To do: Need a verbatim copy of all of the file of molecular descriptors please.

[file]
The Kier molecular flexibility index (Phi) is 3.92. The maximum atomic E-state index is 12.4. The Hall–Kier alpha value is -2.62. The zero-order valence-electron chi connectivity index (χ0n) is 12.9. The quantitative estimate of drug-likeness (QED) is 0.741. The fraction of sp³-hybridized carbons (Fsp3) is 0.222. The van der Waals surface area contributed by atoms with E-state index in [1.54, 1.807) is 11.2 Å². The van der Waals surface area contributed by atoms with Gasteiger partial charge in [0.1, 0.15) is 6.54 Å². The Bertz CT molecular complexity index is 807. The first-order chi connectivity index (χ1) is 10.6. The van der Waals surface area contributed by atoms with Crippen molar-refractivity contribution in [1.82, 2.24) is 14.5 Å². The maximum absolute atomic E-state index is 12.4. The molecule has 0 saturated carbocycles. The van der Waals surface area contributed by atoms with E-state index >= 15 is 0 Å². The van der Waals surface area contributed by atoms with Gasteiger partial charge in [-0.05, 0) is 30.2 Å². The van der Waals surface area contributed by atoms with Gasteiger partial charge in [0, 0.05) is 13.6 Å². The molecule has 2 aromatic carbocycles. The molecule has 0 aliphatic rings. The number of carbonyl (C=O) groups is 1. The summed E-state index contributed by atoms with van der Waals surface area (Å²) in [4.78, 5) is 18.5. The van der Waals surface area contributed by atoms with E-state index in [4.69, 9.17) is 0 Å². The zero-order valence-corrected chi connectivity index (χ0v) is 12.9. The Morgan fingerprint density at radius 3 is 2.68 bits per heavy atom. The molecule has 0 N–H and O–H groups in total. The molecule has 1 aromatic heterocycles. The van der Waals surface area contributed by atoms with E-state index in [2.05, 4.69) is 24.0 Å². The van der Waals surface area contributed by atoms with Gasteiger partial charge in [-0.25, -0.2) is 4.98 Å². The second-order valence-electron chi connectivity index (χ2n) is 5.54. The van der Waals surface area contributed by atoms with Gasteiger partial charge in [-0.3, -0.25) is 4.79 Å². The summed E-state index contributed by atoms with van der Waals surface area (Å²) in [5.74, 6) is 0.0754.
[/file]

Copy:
The Kier molecular flexibility index (Phi) is 3.92. The maximum atomic E-state index is 12.4. The Hall–Kier alpha value is -2.62. The zero-order valence-electron chi connectivity index (χ0n) is 12.9. The quantitative estimate of drug-likeness (QED) is 0.741. The fraction of sp³-hybridized carbons (Fsp3) is 0.222. The van der Waals surface area contributed by atoms with E-state index in [1.54, 1.807) is 11.2 Å². The van der Waals surface area contributed by atoms with Gasteiger partial charge in [0.1, 0.15) is 6.54 Å². The Bertz CT molecular complexity index is 807. The first-order chi connectivity index (χ1) is 10.6. The van der Waals surface area contributed by atoms with Crippen molar-refractivity contribution in [1.82, 2.24) is 14.5 Å². The maximum absolute atomic E-state index is 12.4. The molecule has 0 saturated carbocycles. The van der Waals surface area contributed by atoms with E-state index >= 15 is 0 Å². The van der Waals surface area contributed by atoms with Gasteiger partial charge in [-0.05, 0) is 30.2 Å². The van der Waals surface area contributed by atoms with Gasteiger partial charge in [0, 0.05) is 13.6 Å². The molecule has 2 aromatic carbocycles. The molecule has 0 aliphatic rings. The number of carbonyl (C=O) groups is 1. The summed E-state index contributed by atoms with van der Waals surface area (Å²) in [4.78, 5) is 18.5. The van der Waals surface area contributed by atoms with E-state index in [4.69, 9.17) is 0 Å². The zero-order valence-corrected chi connectivity index (χ0v) is 12.9. The Morgan fingerprint density at radius 3 is 2.68 bits per heavy atom. The molecule has 0 N–H and O–H groups in total. The molecule has 1 aromatic heterocycles. The van der Waals surface area contributed by atoms with E-state index in [2.05, 4.69) is 24.0 Å². The van der Waals surface area contributed by atoms with Gasteiger partial charge in [-0.25, -0.2) is 4.98 Å². The second-order valence-electron chi connectivity index (χ2n) is 5.54. The van der Waals surface area contributed by atoms with Gasteiger partial charge in [-0.3, -0.25) is 4.79 Å². The summed E-state index contributed by atoms with van der Waals surface area (Å²) in [5.74, 6) is 0.0754.